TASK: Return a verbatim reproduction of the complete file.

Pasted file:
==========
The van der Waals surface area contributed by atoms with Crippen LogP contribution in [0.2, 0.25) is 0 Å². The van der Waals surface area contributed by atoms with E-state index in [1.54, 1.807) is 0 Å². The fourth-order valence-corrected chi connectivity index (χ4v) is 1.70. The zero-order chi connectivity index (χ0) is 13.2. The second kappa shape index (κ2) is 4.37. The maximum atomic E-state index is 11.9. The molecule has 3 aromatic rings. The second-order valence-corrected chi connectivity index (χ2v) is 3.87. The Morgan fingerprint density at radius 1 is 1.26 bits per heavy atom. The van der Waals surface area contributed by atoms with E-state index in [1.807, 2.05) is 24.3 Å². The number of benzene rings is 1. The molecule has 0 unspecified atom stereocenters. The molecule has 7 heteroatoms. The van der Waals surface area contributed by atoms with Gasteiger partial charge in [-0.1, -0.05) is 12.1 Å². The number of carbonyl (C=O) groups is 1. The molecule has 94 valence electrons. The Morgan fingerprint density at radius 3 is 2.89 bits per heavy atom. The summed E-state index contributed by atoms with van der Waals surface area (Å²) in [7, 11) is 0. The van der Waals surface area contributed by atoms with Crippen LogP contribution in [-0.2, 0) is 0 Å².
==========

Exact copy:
The van der Waals surface area contributed by atoms with Crippen LogP contribution in [0.2, 0.25) is 0 Å². The van der Waals surface area contributed by atoms with E-state index in [1.54, 1.807) is 0 Å². The fourth-order valence-corrected chi connectivity index (χ4v) is 1.70. The zero-order chi connectivity index (χ0) is 13.2. The second kappa shape index (κ2) is 4.37. The maximum atomic E-state index is 11.9. The molecule has 3 aromatic rings. The second-order valence-corrected chi connectivity index (χ2v) is 3.87. The Morgan fingerprint density at radius 1 is 1.26 bits per heavy atom. The van der Waals surface area contributed by atoms with E-state index in [1.807, 2.05) is 24.3 Å². The number of benzene rings is 1. The molecule has 0 unspecified atom stereocenters. The molecule has 7 heteroatoms. The van der Waals surface area contributed by atoms with Gasteiger partial charge in [-0.1, -0.05) is 12.1 Å². The number of carbonyl (C=O) groups is 1. The molecule has 94 valence electrons. The Morgan fingerprint density at radius 3 is 2.89 bits per heavy atom. The summed E-state index contributed by atoms with van der Waals surface area (Å²) in [7, 11) is 0. The van der Waals surface area contributed by atoms with Crippen LogP contribution in [-0.2, 0) is 0 Å².